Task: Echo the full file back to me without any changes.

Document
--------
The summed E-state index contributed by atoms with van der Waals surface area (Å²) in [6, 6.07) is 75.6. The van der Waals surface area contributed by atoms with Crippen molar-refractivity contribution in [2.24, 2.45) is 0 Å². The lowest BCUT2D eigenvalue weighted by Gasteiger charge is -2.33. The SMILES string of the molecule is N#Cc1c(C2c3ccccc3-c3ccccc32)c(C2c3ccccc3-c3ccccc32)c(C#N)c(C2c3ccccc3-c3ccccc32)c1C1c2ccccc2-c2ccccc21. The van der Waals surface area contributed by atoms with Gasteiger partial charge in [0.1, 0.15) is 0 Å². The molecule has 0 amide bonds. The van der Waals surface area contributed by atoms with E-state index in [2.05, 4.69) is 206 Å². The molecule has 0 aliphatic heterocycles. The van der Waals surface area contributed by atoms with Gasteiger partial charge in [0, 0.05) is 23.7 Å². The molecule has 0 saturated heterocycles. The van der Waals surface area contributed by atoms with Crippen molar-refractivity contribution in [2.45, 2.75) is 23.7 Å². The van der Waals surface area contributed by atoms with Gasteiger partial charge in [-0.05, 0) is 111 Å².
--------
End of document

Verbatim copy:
The summed E-state index contributed by atoms with van der Waals surface area (Å²) in [6, 6.07) is 75.6. The van der Waals surface area contributed by atoms with Crippen molar-refractivity contribution in [2.24, 2.45) is 0 Å². The lowest BCUT2D eigenvalue weighted by Gasteiger charge is -2.33. The SMILES string of the molecule is N#Cc1c(C2c3ccccc3-c3ccccc32)c(C2c3ccccc3-c3ccccc32)c(C#N)c(C2c3ccccc3-c3ccccc32)c1C1c2ccccc2-c2ccccc21. The van der Waals surface area contributed by atoms with Gasteiger partial charge in [0.1, 0.15) is 0 Å². The molecule has 0 amide bonds. The van der Waals surface area contributed by atoms with E-state index in [2.05, 4.69) is 206 Å². The molecule has 0 aliphatic heterocycles. The van der Waals surface area contributed by atoms with Gasteiger partial charge in [0, 0.05) is 23.7 Å². The molecule has 0 saturated heterocycles. The van der Waals surface area contributed by atoms with Crippen molar-refractivity contribution in [2.45, 2.75) is 23.7 Å². The van der Waals surface area contributed by atoms with Gasteiger partial charge in [-0.05, 0) is 111 Å².